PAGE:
Charco Press does it again. I have a bit of an obsession with Latin American literature at the moment and hadn’t read any of Selva Almada’s work yet. This was a fantastic place to start.
Two young men, Pájaro Tamai and Marciano Miranda, lie dying amidst the dry grass and rubbish of a local recreation site currently being used by the fairground. Two men whose fathers were enemies. Two men who, briefly, were best friends as children and leant to become enemies through the prejudice of their fathers.
Both men are brickmakers and both are visited by their dead or missing fathers in their last minutes as we learn the history of their short lives and the feud between them, until they finally collapse. Masculinity comes under scrutiny in this lyrical and visceral tale in which love comes with costs.
It’s a beautifully written and translated (by Annie McDermott) book and I can’t wait to read more of Almada’s work. I’m a huge fan of Charco Press. The commissioning editors have excellent taste, the translators are top notch and I would be impoverished without their endeavours to bring Latin American contemporary writing to English readers. Thank you Charco Press and if you haven’t, buy one of their books now.
I’ll be reviewing Seven Steeples by Sara Baume next.
Three university friends, Zainab, Funmi and Enitan, meet all together for the first time in thirty years at the wedding of Funmi’s daughter, Destiny. Though the friends have maintained their friendship through WhatsApp and email, the complications of busy lives have kept them from all meeting in person.
Enitan has been living in New York after eloping with a white man, hasn’t spent much time back in Nigeria, and is returning with news of her impending divorce and her daughter, with whom she has a fractious relationship. Zainab is caring for a sick husband and her four sons and is exhausted and no longer financially comfortable. Funmi is living in luxury thanks to her rich husband and his undoubtedly shady business deals, and is more concerned with how things look than how her daughter feels.
1518, in and around Strasbourg, one starving, desperate woman starts to dance in the market square. It’s not long before others join her.
In the meantime, Lisbet, mistress of the bees on a farm outside the city, is waiting for her sister, a woman she has never met, to return from her punishment in the mountains. No one has told her why Agnethe was sent away, not even Lisbet’s best friend Ida.
This is a fascinating book exploring the work of Harold Gillies, a pioneer in the medicine and art of plastic surgery, developing in response to the horrors of the industrialised war of World War I.
New weapons led to facial injuries rarely seen before, certainly not on this scale, and this required new practice to provide soldiers and veterans with a chance, not only to eat and close eyelids, but also to live with themselves. Facial injuries weren’t viewed with the same level of heroism as other forms of injury and often led to depression and social ostracism. The bloody toll of WWI is recounted alongside the professional lives of Gillies and others working to heal the most taboo of wounds that turned men into monsters when the real monster was war itself.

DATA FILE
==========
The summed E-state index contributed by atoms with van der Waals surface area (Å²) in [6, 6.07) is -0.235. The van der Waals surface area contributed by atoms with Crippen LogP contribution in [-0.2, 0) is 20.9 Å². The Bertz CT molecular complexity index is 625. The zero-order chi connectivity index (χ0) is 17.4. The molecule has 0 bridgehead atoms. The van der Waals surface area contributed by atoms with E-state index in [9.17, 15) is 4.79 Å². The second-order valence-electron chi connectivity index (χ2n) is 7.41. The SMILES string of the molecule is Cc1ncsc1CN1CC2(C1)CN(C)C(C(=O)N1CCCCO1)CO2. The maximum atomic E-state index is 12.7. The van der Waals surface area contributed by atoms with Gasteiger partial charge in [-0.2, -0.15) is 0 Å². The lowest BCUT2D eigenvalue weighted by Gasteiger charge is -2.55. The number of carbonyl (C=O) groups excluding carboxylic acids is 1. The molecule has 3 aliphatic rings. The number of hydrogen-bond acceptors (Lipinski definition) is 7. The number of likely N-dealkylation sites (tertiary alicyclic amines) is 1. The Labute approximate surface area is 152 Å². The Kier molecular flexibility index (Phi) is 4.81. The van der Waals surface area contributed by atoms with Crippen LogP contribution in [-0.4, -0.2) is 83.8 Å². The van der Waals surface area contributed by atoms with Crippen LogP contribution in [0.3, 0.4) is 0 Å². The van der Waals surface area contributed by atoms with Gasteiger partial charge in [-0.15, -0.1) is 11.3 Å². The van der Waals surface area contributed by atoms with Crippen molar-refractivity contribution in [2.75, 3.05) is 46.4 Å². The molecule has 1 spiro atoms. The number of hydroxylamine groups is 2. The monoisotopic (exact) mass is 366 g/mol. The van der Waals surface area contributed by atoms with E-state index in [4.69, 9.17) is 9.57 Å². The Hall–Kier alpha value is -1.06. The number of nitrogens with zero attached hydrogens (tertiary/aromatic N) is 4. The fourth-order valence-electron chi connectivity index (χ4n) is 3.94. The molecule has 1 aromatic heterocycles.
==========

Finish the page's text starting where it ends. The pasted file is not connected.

I can’t say this book is enjoyable to read, but it is a fabulous introduction to a truly fascinating area of surgery and provides a different perspective on the Great War and its legacies.
I was meant to be reviewing Reverse Engineering from Scratch Books and I will get on to that soon. I’ve found the blog harder to maintain since working on the PhD but you have reviews of The Dance Tree by Kiran Millwood Hargrave and Dele Weds Destiny by Tomi Obaro to look forward to very soon.
Set in and around Bannin Bay in Western Australia in the late 1800s, Moonlight and the Pearler’s Daughter follows the journey of young Eliza Brightwell as she goes in search of her father who disappeared from his pearling vessel the night before he was due back on land.
Eliza came with her family to Bannin Bay when she was still a child. Her father came to make his fortune. A kind man, he encourages her to investigate the new land they live in and arranged for Eliza to learn the land and creatures from a native man now accused of her father’s murder.
Is her father really dead? Can any pearler truly be kind? Who can she trust in this hard, hot world?
This is a really thought-provoking collection. Sayaka Murata has a way of shifting the ground beneath your feet without you really noticing. Suddenly you look around the fictional landscape and realise it works in ways you really hadn’t considered and these ways reflect on the real landscape and make you question your assumptions there too.